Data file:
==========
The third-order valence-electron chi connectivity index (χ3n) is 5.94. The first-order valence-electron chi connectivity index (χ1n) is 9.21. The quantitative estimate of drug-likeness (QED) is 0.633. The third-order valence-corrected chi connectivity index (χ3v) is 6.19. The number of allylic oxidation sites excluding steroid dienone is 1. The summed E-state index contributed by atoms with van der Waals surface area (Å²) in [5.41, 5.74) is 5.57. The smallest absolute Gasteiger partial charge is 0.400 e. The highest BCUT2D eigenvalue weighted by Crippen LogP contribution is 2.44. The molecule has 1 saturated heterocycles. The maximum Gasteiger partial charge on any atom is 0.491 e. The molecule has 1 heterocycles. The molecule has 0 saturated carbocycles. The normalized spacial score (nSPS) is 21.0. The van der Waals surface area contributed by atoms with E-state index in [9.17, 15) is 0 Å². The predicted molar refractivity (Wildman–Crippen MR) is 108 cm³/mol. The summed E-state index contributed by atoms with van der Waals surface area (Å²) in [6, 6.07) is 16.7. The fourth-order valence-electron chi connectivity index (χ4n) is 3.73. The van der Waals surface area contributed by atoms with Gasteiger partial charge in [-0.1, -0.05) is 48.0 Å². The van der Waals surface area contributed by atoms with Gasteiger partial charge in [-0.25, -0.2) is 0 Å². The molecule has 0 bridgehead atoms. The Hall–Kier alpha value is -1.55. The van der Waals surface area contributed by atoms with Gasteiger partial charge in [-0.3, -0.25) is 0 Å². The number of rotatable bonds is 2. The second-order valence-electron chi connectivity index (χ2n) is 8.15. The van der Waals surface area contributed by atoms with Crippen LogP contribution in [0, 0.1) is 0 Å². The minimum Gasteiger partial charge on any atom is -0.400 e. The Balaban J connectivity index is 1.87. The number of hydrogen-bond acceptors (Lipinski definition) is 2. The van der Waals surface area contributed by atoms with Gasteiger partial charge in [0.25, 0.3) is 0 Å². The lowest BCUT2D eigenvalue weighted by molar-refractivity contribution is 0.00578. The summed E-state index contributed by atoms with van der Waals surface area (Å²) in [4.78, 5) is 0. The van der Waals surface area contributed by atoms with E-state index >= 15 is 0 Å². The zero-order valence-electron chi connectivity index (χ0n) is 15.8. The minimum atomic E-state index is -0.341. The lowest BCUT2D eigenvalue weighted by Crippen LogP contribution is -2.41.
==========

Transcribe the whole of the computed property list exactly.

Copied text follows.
The third-order valence-electron chi connectivity index (χ3n) is 5.94. The first-order valence-electron chi connectivity index (χ1n) is 9.21. The quantitative estimate of drug-likeness (QED) is 0.633. The third-order valence-corrected chi connectivity index (χ3v) is 6.19. The number of allylic oxidation sites excluding steroid dienone is 1. The summed E-state index contributed by atoms with van der Waals surface area (Å²) in [5.41, 5.74) is 5.57. The smallest absolute Gasteiger partial charge is 0.400 e. The highest BCUT2D eigenvalue weighted by Crippen LogP contribution is 2.44. The molecule has 1 saturated heterocycles. The maximum Gasteiger partial charge on any atom is 0.491 e. The molecule has 1 heterocycles. The molecule has 0 saturated carbocycles. The normalized spacial score (nSPS) is 21.0. The van der Waals surface area contributed by atoms with E-state index in [9.17, 15) is 0 Å². The predicted molar refractivity (Wildman–Crippen MR) is 108 cm³/mol. The summed E-state index contributed by atoms with van der Waals surface area (Å²) in [6, 6.07) is 16.7. The fourth-order valence-electron chi connectivity index (χ4n) is 3.73. The van der Waals surface area contributed by atoms with Gasteiger partial charge in [-0.1, -0.05) is 48.0 Å². The van der Waals surface area contributed by atoms with Gasteiger partial charge in [-0.25, -0.2) is 0 Å². The molecule has 0 bridgehead atoms. The Hall–Kier alpha value is -1.55. The van der Waals surface area contributed by atoms with Gasteiger partial charge in [-0.3, -0.25) is 0 Å². The number of rotatable bonds is 2. The second-order valence-electron chi connectivity index (χ2n) is 8.15. The van der Waals surface area contributed by atoms with Crippen LogP contribution in [0, 0.1) is 0 Å². The minimum Gasteiger partial charge on any atom is -0.400 e. The Balaban J connectivity index is 1.87. The number of hydrogen-bond acceptors (Lipinski definition) is 2. The van der Waals surface area contributed by atoms with Gasteiger partial charge in [0.25, 0.3) is 0 Å². The lowest BCUT2D eigenvalue weighted by molar-refractivity contribution is 0.00578. The summed E-state index contributed by atoms with van der Waals surface area (Å²) in [4.78, 5) is 0. The van der Waals surface area contributed by atoms with E-state index >= 15 is 0 Å². The zero-order valence-electron chi connectivity index (χ0n) is 15.8. The minimum atomic E-state index is -0.341. The lowest BCUT2D eigenvalue weighted by Crippen LogP contribution is -2.41.